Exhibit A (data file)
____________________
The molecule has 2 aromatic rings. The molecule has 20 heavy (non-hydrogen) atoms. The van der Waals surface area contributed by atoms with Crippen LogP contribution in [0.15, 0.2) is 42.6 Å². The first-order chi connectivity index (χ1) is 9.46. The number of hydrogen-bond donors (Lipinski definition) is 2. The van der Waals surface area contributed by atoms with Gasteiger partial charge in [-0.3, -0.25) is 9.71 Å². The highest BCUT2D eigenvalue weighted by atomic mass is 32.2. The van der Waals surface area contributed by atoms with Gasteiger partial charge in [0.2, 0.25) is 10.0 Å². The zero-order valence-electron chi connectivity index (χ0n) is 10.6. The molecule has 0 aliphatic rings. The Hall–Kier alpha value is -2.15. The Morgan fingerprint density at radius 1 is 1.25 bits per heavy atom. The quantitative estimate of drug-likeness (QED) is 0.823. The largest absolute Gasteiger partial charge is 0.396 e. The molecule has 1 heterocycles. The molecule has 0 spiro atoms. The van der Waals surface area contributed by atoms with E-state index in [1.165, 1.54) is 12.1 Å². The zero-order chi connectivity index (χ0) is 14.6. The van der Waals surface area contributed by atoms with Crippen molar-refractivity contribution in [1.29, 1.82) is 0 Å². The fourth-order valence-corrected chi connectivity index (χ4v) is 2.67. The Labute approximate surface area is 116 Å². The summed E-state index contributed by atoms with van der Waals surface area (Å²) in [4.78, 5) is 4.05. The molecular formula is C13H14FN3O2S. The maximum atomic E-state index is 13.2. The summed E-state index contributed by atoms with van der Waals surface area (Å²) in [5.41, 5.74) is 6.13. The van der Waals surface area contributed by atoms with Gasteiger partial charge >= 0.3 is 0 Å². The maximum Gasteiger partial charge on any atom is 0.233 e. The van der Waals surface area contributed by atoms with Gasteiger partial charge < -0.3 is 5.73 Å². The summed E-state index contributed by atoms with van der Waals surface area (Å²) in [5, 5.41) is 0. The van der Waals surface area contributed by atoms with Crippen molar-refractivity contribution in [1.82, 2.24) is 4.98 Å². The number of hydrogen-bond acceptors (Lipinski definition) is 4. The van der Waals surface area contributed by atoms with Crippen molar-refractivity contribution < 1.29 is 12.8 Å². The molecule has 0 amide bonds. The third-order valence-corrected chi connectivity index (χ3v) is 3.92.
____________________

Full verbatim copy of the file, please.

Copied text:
The molecule has 2 aromatic rings. The molecule has 20 heavy (non-hydrogen) atoms. The van der Waals surface area contributed by atoms with Crippen LogP contribution in [0.15, 0.2) is 42.6 Å². The first-order chi connectivity index (χ1) is 9.46. The number of hydrogen-bond donors (Lipinski definition) is 2. The van der Waals surface area contributed by atoms with Gasteiger partial charge in [-0.3, -0.25) is 9.71 Å². The highest BCUT2D eigenvalue weighted by atomic mass is 32.2. The van der Waals surface area contributed by atoms with Gasteiger partial charge in [0.2, 0.25) is 10.0 Å². The zero-order valence-electron chi connectivity index (χ0n) is 10.6. The molecule has 0 aliphatic rings. The Hall–Kier alpha value is -2.15. The Morgan fingerprint density at radius 1 is 1.25 bits per heavy atom. The quantitative estimate of drug-likeness (QED) is 0.823. The largest absolute Gasteiger partial charge is 0.396 e. The molecule has 1 heterocycles. The molecule has 0 spiro atoms. The van der Waals surface area contributed by atoms with E-state index in [1.165, 1.54) is 12.1 Å². The zero-order chi connectivity index (χ0) is 14.6. The van der Waals surface area contributed by atoms with Crippen molar-refractivity contribution in [1.29, 1.82) is 0 Å². The fourth-order valence-corrected chi connectivity index (χ4v) is 2.67. The Labute approximate surface area is 116 Å². The summed E-state index contributed by atoms with van der Waals surface area (Å²) in [4.78, 5) is 4.05. The molecular formula is C13H14FN3O2S. The maximum atomic E-state index is 13.2. The summed E-state index contributed by atoms with van der Waals surface area (Å²) in [5.41, 5.74) is 6.13. The van der Waals surface area contributed by atoms with Gasteiger partial charge >= 0.3 is 0 Å². The maximum Gasteiger partial charge on any atom is 0.233 e. The van der Waals surface area contributed by atoms with Gasteiger partial charge < -0.3 is 5.73 Å². The summed E-state index contributed by atoms with van der Waals surface area (Å²) in [5, 5.41) is 0. The van der Waals surface area contributed by atoms with Crippen molar-refractivity contribution in [1.82, 2.24) is 4.98 Å². The number of hydrogen-bond acceptors (Lipinski definition) is 4. The van der Waals surface area contributed by atoms with Crippen molar-refractivity contribution < 1.29 is 12.8 Å². The molecule has 0 amide bonds. The third-order valence-corrected chi connectivity index (χ3v) is 3.92.